Wages Remain Stagnant with No Relief in Sight

U.S. wage growth was meager in the second quarter across most industries and cities

By Stephen Miller, CEBS Jul 24, 2015
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The second quarter PayScale Index report, released in July 2015, showed the average 12-month increase in U.S. hourly wages across all industries was only 0.3 percent from April through June.

The index, which follows changes in total cash compensation for full-time, private-industry employees, predicts wage growth will remain low in the third quarter of 2015 as well.

“Unlike previous quarters where we observed some bright spots in wage growth for a subset of industries, metro areas or jobs, wages in Q2 [second quarter] 2015 were stagnant, if not down, across the board,” said Katie Bardaro, lead economist at PayScale, a pay consultancy.

PayScale predicts a 0.2 percent increase in U.S. wages for Q3 2015 compared to the previous quarter, based on a predictive model that incorporates the Consumer Price Index and U.S. unemployment rates over time.

Annual Trends in Compensation for National (US)
National (US)
National (US) Forecast

Among key findings in the Q2 report:

STEM-focused jobs continue to experience a slowdown. Wages for previously hot-performing science, technology, engineering and math-related (STEM) jobs fell for the second quarter in a row, with quarterly wage growth down for positions in IT (-0.4 percent), engineering (-0.1 percent), and science and biotech (-1.1 percent).

IT and engineering jobs are still near the top of the list for long-term wage growth. Since 2006, IT and engineering wages have risen 10.3 percent and 10.8 percent respectively.

Wages for the mining, oil and gas exploration industry largely recovered from their quarter one (Q1) dip. Annual wages for this industry fell 1.3 percent in Q1, but then grew 1.1 percent in Q2. Meanwhile, wages in Houston—a city dominated by the oil industry—dipped 0.9 percent in Q2, reflecting volatility resulting from low oil prices.

The arts, entertainment and recreation industry experienced the largest annual wage growth in Q2 at 1.5 percent. Wages in this industry are largely tied to consumer demand. The construction industry experienced the second highest annual wage growth at 1.4 percent. Meanwhile, the real estate industry saw annual wages increase 1.2 percent.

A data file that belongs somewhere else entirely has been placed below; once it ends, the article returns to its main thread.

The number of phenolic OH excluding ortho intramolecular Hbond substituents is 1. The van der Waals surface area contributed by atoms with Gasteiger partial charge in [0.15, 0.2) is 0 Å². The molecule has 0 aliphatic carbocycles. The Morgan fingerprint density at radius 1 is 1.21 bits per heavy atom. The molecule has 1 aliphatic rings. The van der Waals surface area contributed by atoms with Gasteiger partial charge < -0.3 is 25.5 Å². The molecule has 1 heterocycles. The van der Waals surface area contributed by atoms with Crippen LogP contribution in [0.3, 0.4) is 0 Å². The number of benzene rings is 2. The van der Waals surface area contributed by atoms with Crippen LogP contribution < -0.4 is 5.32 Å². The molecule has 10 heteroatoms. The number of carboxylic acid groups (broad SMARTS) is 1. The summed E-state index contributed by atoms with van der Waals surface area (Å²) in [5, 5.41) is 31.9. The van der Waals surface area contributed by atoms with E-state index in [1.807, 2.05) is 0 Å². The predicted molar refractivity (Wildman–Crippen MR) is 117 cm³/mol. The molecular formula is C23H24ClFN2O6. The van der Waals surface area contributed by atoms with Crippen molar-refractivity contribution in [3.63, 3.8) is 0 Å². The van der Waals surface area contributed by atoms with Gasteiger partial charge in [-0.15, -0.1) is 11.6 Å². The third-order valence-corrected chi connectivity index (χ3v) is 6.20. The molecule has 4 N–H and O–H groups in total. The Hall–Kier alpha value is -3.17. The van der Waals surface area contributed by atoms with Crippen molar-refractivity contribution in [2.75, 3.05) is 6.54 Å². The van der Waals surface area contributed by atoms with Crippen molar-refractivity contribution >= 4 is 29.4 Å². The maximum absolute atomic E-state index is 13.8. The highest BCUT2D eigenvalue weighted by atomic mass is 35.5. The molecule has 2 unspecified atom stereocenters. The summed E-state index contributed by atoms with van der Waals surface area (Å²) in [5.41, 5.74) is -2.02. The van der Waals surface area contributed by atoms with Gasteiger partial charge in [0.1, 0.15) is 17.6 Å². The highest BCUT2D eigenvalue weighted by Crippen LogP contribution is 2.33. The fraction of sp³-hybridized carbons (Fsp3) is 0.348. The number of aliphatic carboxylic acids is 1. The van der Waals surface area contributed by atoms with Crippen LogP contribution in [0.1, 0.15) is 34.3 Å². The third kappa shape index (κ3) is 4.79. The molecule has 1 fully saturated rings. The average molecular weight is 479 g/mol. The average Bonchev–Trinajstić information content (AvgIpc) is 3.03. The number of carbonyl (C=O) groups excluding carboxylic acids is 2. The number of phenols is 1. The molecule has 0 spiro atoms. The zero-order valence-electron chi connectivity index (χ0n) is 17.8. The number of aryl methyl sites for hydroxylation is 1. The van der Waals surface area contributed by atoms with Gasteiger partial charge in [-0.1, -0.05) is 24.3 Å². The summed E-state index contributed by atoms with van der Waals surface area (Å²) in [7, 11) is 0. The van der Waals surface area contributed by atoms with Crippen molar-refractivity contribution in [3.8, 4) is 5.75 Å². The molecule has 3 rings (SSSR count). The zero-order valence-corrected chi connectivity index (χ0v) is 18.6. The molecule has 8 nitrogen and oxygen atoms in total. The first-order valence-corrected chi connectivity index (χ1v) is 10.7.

Wages in the retail industry still are reeling from decreases in retail spending earlier this year. Wages for this industry fell 0.6 percent in Q2 and only slightly rose by 0.2 percent for the year.

Wage Growth in Major Cities

The report also showed that U.S. metro wage growth was tepid, at best, across all major cities. The top three U.S. metro areas experiencing the most annual wage growth in Q2 were:

Tampa, Fla. (+1.5 percent).

Seattle (+1.0 percent).

Minneapolis (+0.6 percent).

The three U.S. metro areas experiencing the largest drop in annual wage growth, although their wage rates remained among the nation's highest, were:

New York City (-0.6 percent).

Washington, D.C., and Boston (both at -0.2 percent).

Canadian and U.K. Wage Rates

The index also tracks wage changes in Canada and the U.K. In Canada, only two metro areas showed quarterly wage growth in Q2: Ottawa at 0.8 percent and Vancouver at 0.1 percent.

Wage growth in Canadian oil cities suffered from low oil prices, similar to Houston. Wages in Edmonton were down 0.1 percent and dipped 0.7 percent in Calgary. However, Edmonton still dominates Canadian metropolitan areas for the most growth since 2006 at 23.4 percent.

Wages in the U.K. declined 0.3 percent in Q2 with annual wage growth up a paltry 0.1 percent. As of Q2, U.K. wages have grown by 7.9 percent since 2006, falling behind Canada (10.6 percent) and just ahead of the U.S. (7.8 percent).

Stephen Miller, CEBS, is an online editor/manager for SHRM. Follow me on Twitter.

Related News Article:

Quarterly Increase in U.S. Worker Pay Smallest on Record, Bloomberg Business, July 2015

Related SHRM Article:

Holding Steady, Expect Salary Budgets to Rise 3.1% in 2016, SHRM Online Compensation, July 2015

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